Astoria Boulevard station reopens to public after nine months of renovations

The Astoria Boulevard station on the N/W subway line is back in service after a nine month renovation.

The MTA reopened the Astoria Boulevard subway station following a nine-month closure and marking the on-time completion of the first phase of critical work that will eventually include four new elevators and other accessibility features.

During the closure, work crews safely demolished and rebuilt the station’s mezzanine with more clearance to prevent strikes by trucks traveling beneath the station structure. The station will remain open to the public as work on the broader accessibility components continue with a full completion of the station expected in the fall of next year.

“Our customers were absolutely thrilled to return to the station last night and I’m thrilled for them,” New York City Transit President Andy Byford said. “”I’m proud of the team that delivered this complicated phase of the project safely, on time and on budget, and excited for when we finish the job with complete accessibility at the station.”

When the entire project at the Astoria Boulevard station, which began in September of 2018, it will have two street-to-mezzanine elevators and two mezzanine-to-platform elevators. Additional accessibility features, rebuilt elevated walkways, new benches, finished platform stair enclosures, new digital service information signage, and a pair of new street-to-mezzanine staircases are also set to be incorporated by the time the project is completed.

Stations along the N/W subway line have not had such renovations since they opened more than 100 years ago in 1917. So far, NYC Transit has completed much-needed repairs and renovations at the 30 Avenue, 36 Avenue, 39 Av-Dutch Kills, Broadway and Ditmars Boulevard stations. Crews replaced thousands of feet of track and 10 switches along the line to address deteriorating track components and reduce train noise.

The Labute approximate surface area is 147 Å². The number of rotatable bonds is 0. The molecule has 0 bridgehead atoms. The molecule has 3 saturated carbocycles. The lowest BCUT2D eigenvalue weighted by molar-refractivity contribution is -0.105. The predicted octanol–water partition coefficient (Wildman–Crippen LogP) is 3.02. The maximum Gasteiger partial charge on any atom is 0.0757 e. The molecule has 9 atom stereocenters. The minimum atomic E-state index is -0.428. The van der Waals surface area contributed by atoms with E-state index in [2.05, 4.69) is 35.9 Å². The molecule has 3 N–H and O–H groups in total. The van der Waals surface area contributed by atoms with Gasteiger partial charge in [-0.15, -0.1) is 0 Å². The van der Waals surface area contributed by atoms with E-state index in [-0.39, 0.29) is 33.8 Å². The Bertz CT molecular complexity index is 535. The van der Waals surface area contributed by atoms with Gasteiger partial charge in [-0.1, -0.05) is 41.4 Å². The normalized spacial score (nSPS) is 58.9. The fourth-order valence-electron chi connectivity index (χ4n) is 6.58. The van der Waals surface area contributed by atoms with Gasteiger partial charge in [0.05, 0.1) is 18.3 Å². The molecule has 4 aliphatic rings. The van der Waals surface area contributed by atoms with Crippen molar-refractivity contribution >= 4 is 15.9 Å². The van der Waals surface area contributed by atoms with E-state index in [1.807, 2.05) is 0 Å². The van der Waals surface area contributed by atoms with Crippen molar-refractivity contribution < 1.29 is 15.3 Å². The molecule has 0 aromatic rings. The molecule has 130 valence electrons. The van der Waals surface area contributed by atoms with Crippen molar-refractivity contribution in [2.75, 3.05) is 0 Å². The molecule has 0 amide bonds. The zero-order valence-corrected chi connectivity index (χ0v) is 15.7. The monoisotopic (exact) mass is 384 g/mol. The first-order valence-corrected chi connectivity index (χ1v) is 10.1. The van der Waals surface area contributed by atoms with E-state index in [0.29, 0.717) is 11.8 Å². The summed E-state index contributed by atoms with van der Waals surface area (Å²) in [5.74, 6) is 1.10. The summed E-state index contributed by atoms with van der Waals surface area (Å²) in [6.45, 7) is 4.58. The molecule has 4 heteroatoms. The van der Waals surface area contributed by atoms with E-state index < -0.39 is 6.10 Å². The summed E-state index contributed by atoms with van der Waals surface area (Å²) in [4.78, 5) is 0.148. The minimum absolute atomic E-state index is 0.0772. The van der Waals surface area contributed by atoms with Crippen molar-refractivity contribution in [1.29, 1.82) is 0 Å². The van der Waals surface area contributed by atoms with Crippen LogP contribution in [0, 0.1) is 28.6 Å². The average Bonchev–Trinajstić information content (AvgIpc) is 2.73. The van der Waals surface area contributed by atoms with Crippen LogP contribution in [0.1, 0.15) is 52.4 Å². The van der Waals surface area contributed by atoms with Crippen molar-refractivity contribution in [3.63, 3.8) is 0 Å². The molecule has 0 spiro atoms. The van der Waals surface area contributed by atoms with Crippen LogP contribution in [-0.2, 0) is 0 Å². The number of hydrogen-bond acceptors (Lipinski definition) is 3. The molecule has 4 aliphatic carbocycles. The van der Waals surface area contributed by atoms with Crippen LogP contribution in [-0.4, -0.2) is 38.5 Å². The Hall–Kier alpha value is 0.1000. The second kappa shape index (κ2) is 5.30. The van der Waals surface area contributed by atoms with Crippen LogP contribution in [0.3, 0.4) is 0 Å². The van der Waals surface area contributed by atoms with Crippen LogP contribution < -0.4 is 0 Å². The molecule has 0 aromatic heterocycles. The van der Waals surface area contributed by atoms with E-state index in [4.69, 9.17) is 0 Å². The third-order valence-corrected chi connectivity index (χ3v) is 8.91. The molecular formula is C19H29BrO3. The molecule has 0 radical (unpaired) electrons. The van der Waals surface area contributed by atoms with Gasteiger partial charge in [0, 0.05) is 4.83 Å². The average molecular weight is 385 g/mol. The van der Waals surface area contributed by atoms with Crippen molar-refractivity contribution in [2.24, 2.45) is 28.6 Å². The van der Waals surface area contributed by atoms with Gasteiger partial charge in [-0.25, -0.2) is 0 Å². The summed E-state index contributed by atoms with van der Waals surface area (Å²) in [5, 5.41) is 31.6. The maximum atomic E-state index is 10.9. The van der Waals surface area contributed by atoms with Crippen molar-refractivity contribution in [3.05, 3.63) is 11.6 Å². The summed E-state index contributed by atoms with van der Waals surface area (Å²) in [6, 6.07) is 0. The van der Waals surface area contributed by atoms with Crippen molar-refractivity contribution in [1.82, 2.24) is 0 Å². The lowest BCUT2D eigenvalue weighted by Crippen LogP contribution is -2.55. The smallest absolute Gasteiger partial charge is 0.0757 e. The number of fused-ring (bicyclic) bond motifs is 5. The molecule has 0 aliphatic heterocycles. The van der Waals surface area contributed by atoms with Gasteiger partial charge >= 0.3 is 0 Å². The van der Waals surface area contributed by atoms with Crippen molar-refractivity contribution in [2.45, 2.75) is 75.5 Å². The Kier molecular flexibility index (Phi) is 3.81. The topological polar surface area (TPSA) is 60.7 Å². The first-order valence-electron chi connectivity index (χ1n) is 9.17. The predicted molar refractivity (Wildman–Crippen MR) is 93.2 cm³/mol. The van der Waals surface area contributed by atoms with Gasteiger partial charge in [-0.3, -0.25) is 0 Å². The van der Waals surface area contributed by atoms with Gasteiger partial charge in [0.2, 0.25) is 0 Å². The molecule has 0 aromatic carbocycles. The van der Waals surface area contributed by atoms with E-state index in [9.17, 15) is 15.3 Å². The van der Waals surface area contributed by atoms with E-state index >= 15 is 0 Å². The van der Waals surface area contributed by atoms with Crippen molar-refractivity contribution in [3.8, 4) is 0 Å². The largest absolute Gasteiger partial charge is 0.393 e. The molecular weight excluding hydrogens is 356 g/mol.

Age and increasingly extreme weather have taken their toll at each of the stations along the elevated line to the point where deteriorated steel and concrete had to be replaced.

“Our commitment to upgrading the infrastructure throughout this area of Queens is a huge win for local residents and will vastly improve the customer experience,” Byford said.

Since the Astoria Boulevard station was closed in March, workers also strengthened column foundations, built four new mezzanine-to-platform staircases, rehabilitated platforms, installed new LED lighting and canopy roofs. Artists also completed work on new glass at both the mezzanine and the platform level stair enclosures.

City Councilman Costa Constantinides has long called on the MTA to install elevators at every station along the Astoria line, and the agency announced plans to build them at some stations in the coming years, after losing a lawsuit charging the MTA was not ADA-compliant.

“Last night, trains officially began to stop at Astoria Boulevard again. This has been a long few months for a lot of us who use this station, but I’m glad to see the authority kept its word on finishing this December,” Constantinides said. “Our community will continue to hold them accountable, however, to ensure the elevators are installed on time. Astoria has been an accessibility desert for faro too long, and we won’t stop fighting until every station in western Queens can be used by everyone.”

State Senator Michael Gianaris, a frequent critic of the MTA, said, “I am pleased the Astoria Boulevard station has finally re-opened. It provides an important service to thousands of western Queens commuters each day. I look forward to the long awaited elevators being completed in the coming months.”

Meanwhile, Gianaris said he “celebrated” the MTA’s announcement Thursday that they plan on adding elevators to three stations in western Queens, at the 33rd Street-Rawson Avenue and the 46th Street stations on the 7 line in Sunnyside and the Court Square/23rd Street station on the E/M line in Long Island City as part of the next capital plan.

“After years of pushing for accessibility improvements, the MTA listened to western Queens residents, activists, and elected leaders advocating for better subway access,” Gianaris said. “These improvements will go a long way to making our subway accessible to all. While there is still a long way to go in making the entire subway system 100% accessible, these elevators represent a critical step forward.”